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Only 10 Show to Peruse CLAS Test in Costa Mesa : Education: Response is slow across the state as new versions of the controversial student-assessment exams are showcased. The samples are on display for a month.

July 19, 1994|JODI WILGOREN | TIMES STAFF WRITER

COSTA MESA — A firefighter, a retired statistician, a man who designs educational software and three mothers of elementary schoolchildren were among the first to see the state's controversial standardized tests Monday at the Orange County Department of Education.

"I support the state's effort to have critical thinking incorporated into the curriculum, but there seems to be an increasingly anti-family flavor," said John Price, a father of two from San Clemente who works at the Anaheim Fire Department.

"I'm here because I have to figure out if I need to take a second job to be able to afford private school," Price said, as he took notes on a yellow legal pad about where to send his complaints concerning the 1994 California Learning Assessment System tests. "If this test is as screwed up as I've heard it is, I'll be putting them in private school."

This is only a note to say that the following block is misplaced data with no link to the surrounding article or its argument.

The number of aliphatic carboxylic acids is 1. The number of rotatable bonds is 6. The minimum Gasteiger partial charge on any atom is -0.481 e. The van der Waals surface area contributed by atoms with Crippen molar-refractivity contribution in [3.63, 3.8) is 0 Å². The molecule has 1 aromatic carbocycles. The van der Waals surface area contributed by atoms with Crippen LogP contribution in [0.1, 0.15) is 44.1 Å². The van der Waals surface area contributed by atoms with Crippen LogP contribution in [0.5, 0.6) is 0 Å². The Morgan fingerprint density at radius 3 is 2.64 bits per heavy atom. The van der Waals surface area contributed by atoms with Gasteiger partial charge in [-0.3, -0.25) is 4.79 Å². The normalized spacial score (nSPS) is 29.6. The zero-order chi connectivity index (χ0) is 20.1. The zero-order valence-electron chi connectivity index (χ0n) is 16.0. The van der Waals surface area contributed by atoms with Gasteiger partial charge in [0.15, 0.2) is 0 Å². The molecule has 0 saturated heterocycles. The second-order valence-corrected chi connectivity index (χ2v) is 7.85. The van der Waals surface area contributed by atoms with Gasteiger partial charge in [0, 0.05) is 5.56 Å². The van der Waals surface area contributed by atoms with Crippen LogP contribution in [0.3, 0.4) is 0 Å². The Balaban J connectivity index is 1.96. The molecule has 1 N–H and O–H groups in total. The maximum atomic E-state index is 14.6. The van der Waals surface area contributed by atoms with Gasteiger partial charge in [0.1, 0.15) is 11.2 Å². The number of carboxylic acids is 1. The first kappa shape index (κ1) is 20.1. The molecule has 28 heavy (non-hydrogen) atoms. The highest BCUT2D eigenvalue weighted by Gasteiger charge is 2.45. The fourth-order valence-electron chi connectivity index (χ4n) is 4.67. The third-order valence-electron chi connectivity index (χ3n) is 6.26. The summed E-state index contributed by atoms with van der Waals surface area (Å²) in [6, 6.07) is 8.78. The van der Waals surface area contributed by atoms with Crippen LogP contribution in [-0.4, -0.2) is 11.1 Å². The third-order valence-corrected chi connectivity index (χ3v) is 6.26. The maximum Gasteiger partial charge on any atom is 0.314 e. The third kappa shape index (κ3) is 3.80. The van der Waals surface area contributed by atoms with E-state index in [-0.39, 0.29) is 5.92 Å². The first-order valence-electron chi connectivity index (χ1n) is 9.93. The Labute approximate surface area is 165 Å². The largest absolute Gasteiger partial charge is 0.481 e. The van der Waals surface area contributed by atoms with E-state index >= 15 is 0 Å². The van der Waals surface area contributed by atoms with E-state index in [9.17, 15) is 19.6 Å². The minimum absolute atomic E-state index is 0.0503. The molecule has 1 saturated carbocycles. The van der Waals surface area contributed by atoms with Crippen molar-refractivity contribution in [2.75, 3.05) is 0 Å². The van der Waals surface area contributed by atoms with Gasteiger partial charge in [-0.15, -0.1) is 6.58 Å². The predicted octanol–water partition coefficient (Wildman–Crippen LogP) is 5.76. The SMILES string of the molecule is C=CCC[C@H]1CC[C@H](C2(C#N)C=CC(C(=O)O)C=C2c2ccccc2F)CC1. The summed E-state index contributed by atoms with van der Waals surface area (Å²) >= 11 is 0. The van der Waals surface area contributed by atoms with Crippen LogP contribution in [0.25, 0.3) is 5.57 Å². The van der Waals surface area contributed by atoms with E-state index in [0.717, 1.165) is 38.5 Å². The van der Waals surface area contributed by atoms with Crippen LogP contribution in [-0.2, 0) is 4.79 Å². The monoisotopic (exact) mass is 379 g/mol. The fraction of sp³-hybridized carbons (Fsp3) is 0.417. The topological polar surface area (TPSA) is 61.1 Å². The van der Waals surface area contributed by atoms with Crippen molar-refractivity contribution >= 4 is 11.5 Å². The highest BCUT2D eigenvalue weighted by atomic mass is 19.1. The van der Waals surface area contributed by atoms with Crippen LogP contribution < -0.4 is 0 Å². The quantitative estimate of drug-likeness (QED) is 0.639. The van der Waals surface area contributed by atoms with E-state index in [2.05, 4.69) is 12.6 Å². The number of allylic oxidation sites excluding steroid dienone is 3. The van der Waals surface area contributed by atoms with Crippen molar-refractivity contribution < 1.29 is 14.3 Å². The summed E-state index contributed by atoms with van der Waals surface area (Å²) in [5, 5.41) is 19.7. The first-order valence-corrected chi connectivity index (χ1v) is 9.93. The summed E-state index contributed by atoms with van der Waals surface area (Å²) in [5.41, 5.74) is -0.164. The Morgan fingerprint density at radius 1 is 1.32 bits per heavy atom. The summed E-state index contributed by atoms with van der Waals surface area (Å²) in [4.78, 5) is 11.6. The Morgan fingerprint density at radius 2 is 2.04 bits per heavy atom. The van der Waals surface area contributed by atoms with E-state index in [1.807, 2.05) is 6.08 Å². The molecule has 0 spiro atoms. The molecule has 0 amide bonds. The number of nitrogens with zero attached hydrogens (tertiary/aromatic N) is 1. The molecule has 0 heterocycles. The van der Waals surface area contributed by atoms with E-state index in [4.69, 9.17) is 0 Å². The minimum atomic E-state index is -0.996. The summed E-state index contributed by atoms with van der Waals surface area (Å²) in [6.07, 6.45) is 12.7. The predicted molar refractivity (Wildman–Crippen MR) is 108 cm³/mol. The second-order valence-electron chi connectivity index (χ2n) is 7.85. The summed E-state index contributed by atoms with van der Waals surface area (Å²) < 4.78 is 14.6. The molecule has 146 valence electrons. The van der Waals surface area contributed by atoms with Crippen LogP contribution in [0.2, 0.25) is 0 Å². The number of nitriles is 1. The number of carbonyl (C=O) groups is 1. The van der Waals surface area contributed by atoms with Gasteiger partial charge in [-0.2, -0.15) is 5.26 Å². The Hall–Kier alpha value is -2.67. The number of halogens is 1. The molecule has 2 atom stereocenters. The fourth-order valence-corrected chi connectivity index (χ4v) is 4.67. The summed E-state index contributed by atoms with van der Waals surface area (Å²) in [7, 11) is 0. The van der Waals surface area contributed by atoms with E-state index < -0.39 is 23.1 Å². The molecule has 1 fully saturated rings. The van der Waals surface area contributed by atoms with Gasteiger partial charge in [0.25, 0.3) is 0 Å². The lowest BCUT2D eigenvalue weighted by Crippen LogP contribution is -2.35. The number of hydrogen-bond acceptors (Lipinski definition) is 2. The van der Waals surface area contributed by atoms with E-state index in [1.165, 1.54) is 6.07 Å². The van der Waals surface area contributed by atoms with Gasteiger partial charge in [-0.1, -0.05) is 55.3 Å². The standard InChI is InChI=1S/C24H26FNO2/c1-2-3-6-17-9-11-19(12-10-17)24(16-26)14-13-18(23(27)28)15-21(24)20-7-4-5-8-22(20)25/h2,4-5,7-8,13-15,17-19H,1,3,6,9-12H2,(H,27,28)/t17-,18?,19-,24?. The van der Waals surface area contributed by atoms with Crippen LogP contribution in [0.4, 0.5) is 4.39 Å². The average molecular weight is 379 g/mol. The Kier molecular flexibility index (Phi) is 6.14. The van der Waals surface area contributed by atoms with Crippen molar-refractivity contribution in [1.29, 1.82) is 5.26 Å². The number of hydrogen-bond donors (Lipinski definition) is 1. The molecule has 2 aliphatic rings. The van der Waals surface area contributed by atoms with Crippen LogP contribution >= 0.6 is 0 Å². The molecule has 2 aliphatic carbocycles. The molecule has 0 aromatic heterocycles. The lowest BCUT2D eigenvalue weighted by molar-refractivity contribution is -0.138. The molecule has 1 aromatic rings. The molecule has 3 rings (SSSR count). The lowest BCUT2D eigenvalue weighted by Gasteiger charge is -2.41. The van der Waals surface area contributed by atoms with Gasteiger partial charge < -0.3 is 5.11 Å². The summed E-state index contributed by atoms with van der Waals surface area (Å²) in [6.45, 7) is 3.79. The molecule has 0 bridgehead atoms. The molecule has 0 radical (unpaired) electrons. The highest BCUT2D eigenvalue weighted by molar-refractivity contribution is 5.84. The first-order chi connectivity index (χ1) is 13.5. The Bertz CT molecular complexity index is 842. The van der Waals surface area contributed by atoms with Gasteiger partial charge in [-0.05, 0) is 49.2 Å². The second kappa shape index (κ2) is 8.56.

After months of criticism that the new tests are too subjective and violate students' privacy by questioning them about moral issues, the state unveiled the language-arts portions of the CLAS exams Monday at 41 sites around the state. They will be on display for a month.

In Orange County, Price was one of 10 people who showed up to review the tests. According to state Department of Education spokeswoman Susie Lange, response was similarly slow around the state. Some sites reported no visitors, Lange said.

"It was a big non-event," Lange said Monday evening. "Maybe some of it is that people didn't really know it was happening, but it's basically a disappointment. We were ready to showcase our stuff."

Still, there was a steady trickle of visitors to the Costa Mesa headquarters of the County Department of Education, where the thousands of pages comprising the exams were laid out neatly in a conference room that houses curriculum materials for parental perusal.

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First in line was Cheryl Gish of Orange, who came toting Kim, 7, and Tyler, who is nearly 2, in a stroller. Gish and her sister-in-law, Cheryl George of Santa Maria, said they came to see whether rumors of violence-laden literature were true.

Overall, both women said, their fears were not assuaged, though they appreciated the chance to see the tests their children are asked to take.

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